Our next guest post about South African English comes from Sarah Clive. Sarah lived in Johannesburg until she was six, then moved over to the UK. She now lives in Wells, Somerset with her two dogs. You can find her here or on her blog.
Being a bit of a word geek, I subscribe to several ‘word of the day’ emails. You can imagine my joy when my word-love and South African heritage combined, a fortnight or so back, and I found that braaivleis had reached the lofty heights of email ‘word of the day’. For those of you not in the know, braaivleis comes from the Afrikaans for roast meat: braai meaning roast and vleis meaning meat. The braai (or barbecue to the English) is uniquely South African in many respects, and even though I have lived in the UK for over 20 years, is one of those words that can’t be expunged from my vocabulary. It simply creeps back in, earning me slanted sideways glances from my British peers, as if to say ‘why are you using strange foreign words for no reason?’.
It seemed reasonable to think, when we emigrated from South Africa, that moving from one English-speaking country to another would at least mean we didn’t have to worry about the language barrier. How wrong we were. Who could have predicted that a simple trip to the supermarket for some cereal would reduce my Godmother to a gibbering wreck? When we lived back home (in South Africa) cornflakes were known as Kellogg’s. Now, I can’t remember what we called other cereals, but no matter. You can imagine the conversation, and the sense of utter confusion it generated on both sides:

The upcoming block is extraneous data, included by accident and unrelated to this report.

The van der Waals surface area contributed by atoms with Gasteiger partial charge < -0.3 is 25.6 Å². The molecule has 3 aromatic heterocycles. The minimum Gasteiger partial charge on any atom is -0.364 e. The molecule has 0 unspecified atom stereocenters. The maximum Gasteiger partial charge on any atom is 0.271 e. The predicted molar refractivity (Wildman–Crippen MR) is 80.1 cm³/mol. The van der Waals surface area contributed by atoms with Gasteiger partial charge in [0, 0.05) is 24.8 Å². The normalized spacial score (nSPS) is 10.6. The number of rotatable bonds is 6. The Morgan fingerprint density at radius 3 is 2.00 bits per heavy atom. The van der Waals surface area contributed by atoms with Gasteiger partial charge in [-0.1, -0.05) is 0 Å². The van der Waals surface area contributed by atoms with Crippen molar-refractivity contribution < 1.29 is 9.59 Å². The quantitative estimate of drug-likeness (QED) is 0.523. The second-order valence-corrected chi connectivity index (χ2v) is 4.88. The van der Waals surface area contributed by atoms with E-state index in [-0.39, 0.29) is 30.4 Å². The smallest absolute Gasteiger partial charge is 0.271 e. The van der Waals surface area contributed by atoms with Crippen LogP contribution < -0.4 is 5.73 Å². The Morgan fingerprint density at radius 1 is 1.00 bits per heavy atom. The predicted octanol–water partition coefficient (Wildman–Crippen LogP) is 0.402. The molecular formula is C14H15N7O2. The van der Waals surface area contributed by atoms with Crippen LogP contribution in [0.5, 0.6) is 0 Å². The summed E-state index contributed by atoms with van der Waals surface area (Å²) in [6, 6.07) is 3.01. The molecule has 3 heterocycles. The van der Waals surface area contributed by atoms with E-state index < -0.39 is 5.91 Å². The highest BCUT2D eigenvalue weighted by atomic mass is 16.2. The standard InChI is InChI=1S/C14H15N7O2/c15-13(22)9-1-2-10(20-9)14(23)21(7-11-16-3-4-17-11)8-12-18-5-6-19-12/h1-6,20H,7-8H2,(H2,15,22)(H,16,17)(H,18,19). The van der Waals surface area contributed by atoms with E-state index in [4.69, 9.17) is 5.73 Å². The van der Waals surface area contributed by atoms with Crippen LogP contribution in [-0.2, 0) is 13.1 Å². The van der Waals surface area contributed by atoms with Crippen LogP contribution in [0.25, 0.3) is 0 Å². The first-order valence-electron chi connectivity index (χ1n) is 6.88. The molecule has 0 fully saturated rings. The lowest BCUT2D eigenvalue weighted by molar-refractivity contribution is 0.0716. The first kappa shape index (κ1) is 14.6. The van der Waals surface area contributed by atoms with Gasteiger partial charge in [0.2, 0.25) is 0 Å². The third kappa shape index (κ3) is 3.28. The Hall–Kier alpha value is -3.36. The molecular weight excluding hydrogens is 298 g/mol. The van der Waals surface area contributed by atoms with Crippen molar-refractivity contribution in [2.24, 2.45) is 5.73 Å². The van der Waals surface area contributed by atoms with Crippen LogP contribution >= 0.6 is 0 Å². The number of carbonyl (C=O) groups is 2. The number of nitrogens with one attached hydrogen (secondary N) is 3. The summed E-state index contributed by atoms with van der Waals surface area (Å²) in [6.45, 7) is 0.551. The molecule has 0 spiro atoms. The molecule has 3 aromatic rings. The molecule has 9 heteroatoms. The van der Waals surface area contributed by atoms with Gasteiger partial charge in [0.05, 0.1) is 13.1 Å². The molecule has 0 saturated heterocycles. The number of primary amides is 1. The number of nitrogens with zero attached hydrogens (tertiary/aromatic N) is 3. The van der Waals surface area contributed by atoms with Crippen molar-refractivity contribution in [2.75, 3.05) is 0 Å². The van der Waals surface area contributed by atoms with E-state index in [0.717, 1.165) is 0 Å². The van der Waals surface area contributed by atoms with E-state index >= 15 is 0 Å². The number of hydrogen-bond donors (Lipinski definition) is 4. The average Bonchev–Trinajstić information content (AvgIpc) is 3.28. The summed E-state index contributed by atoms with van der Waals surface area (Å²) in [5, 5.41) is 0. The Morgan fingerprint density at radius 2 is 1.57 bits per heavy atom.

Godmother: Excuse me, I’m looking for the Kellogg’s but I can’t see them.
Sales Assistant: Well, we sell lots of cereals by Kellogg’s, what were you looking for?
Godmother: I’m looking for a box of Kellogg’s, just plain old Kellogg’s.
Sales Assistant: But what Kellogg’s? Rice Crispies, Cornflakes???
Godmother: I’ve told you, just a normal box of Kellogg’s.
(and so it went on …)
We emigrated just as I was starting primary school, and I quickly learned that what I considered English, wasn’t what English kids called English. I didn’t understand felt-tips or trainers, and the English phrases felt as foreign to me as I’m sure I sounded, asking for koki pens and takkies. Just as we use brand terminology in the UK, such as hoovering the carpet, we do also in South Africa, and our koki pens are a localised version of the same phenomenon. That said, wearing trainers took some getting used to. We’d always called them tackies (or takkies) because the sole was slightly tacky (in the sticky sense) and therefore a good option for when you wanted to wear something with a bit of grip or that wasn’t likely to make much noise. I didn’t want to wear them to ‘train’, I wanted to wear them to do things in, like run and cycle and climb trees.